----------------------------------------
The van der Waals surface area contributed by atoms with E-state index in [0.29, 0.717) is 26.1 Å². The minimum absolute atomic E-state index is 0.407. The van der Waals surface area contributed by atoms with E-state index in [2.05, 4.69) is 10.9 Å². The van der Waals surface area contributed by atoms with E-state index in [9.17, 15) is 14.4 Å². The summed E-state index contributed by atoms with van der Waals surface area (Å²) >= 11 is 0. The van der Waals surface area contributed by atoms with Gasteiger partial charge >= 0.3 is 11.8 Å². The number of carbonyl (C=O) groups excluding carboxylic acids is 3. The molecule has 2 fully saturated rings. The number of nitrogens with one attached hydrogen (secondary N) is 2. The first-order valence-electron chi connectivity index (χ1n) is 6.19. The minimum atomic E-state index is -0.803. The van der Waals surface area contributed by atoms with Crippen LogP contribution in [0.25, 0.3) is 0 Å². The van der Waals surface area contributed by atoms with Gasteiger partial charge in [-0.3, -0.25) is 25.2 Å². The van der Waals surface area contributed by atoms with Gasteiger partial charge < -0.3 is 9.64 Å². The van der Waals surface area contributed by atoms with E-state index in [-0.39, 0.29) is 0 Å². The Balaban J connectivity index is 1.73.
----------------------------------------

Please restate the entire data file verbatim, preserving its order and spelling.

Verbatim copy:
The van der Waals surface area contributed by atoms with E-state index in [0.29, 0.717) is 26.1 Å². The minimum absolute atomic E-state index is 0.407. The van der Waals surface area contributed by atoms with E-state index in [2.05, 4.69) is 10.9 Å². The van der Waals surface area contributed by atoms with E-state index in [9.17, 15) is 14.4 Å². The summed E-state index contributed by atoms with van der Waals surface area (Å²) >= 11 is 0. The van der Waals surface area contributed by atoms with Gasteiger partial charge >= 0.3 is 11.8 Å². The number of carbonyl (C=O) groups excluding carboxylic acids is 3. The molecule has 2 fully saturated rings. The number of nitrogens with one attached hydrogen (secondary N) is 2. The first-order valence-electron chi connectivity index (χ1n) is 6.19. The minimum atomic E-state index is -0.803. The van der Waals surface area contributed by atoms with Crippen LogP contribution in [0.25, 0.3) is 0 Å². The van der Waals surface area contributed by atoms with Gasteiger partial charge in [-0.3, -0.25) is 25.2 Å². The van der Waals surface area contributed by atoms with Gasteiger partial charge < -0.3 is 9.64 Å². The van der Waals surface area contributed by atoms with E-state index in [-0.39, 0.29) is 0 Å². The Balaban J connectivity index is 1.73.